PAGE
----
Keep your tax refund for you
By Dennis Cauchon
By Dennis Cauchon
Americans are enjoying their biggest tax refunds ever — and it's costing them billions of dollars.
Taxpayers overpaid their federal income taxes by a record 29 percent in both 2003 and 2004, according to an analysis of Internal Revenue Service data.
That has pushed refunds to more than $200 billion a year. Though final figures aren't available for the 2005 tax year, the average refund so far is $2,423, up 4 percent from last year.
The fatter refunds are the result of taxpayers withholding nearly twice the traditional safety margin from their paychecks to avoid a year-end tax bill.
The extra withholding gives the government an interest-free loan worth more than $10 billion a year, equal to about $100 per tax return.
Congress' increasing use of tax credits and deductions caused the jump in overwithholding.
Changes in tax rates automatically revise withholding levels. Changes in tax credits and deductions do not.
Workers benefiting from expanded credits or deductions must fill out new W-4 forms to change the amount of money deducted from their paychecks.
The child tax credit, which rose from $500 to $1,000 per child in 2001, is the biggest reason for a jump in excessive withholding. More than 25 million tax returns claim this credit, worth $55 billion in 2005, according to the Office of Management and Budget.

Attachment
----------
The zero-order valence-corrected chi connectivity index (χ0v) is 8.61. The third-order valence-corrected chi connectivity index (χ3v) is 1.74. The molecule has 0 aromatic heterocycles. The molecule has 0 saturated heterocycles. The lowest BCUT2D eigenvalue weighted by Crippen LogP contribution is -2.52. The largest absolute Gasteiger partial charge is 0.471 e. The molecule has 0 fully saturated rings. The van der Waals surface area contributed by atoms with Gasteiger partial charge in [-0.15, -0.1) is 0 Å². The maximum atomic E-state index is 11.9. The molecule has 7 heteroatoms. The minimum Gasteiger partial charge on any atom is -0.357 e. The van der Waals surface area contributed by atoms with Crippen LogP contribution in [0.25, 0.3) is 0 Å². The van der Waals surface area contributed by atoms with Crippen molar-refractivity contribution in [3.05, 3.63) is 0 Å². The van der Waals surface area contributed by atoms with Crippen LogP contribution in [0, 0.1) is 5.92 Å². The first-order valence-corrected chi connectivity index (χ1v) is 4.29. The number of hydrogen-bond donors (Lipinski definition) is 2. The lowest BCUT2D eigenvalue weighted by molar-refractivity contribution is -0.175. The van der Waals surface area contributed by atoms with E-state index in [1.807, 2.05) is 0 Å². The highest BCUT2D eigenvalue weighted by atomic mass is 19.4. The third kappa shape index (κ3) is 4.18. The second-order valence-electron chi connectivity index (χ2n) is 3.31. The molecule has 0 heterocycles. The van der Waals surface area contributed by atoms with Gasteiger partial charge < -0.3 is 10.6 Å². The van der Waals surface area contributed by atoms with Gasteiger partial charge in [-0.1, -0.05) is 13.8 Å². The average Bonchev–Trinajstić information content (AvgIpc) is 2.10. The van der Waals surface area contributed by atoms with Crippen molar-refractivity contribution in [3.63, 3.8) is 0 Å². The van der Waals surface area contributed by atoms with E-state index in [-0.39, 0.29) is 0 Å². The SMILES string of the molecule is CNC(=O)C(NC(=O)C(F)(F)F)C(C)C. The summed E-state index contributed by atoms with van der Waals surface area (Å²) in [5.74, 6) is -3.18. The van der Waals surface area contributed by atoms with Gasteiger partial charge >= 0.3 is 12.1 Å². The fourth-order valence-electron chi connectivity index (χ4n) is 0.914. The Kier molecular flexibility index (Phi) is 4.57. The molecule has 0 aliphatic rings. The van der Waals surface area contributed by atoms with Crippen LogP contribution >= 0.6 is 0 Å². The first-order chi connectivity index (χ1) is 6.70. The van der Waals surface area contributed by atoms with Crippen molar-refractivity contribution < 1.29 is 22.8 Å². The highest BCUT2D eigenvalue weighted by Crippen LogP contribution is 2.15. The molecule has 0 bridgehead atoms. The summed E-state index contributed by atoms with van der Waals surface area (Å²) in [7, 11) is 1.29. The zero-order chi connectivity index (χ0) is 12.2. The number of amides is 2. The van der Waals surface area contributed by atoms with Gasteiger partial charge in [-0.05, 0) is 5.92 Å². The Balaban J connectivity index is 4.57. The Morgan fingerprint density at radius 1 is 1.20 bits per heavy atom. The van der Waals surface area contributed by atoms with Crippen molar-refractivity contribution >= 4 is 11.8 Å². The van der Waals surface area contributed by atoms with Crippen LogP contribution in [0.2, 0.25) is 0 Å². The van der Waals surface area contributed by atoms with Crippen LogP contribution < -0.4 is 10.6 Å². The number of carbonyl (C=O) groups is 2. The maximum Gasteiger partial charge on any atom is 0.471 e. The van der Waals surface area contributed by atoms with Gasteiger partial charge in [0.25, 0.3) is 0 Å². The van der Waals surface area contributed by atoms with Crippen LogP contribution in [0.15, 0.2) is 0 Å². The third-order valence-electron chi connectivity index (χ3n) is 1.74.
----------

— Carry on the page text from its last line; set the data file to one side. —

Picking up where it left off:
Tax credits are available for a dozen purposes, including college education, adoption assistance and childcare expenses.
The portion of returns claiming at least one credit rose from 13 percent in 1995 to 31 percent in 2003. Credits reduce the tax owed dollar for dollar.
Expanded deductions for health costs, college expenses and retirement accounts also played a role. Deductions reduce income that is subject to tax, rather than the tax itself.
Overwithholding has grown fastest among families earning $50,000 or less per year because they benefit most from tax credits.
Refunds for low-income people have spawned the profitable and controversial refund-anticipation loan business. More than 12 million taxpayers a year borrow their refund after filling out their tax form.
These loans, which typically cost $100 or more, get taxpayers their money about 10 days earlier than Internal Revenue Service.
"People should adjust their W-4s to get smaller refunds," says Chi Chi Wu, a lawyer with the National Consumer Law Center. "It's crazy to lend your money to the government interest-free and then pay triple-digit interest for a refund-anticipation loan."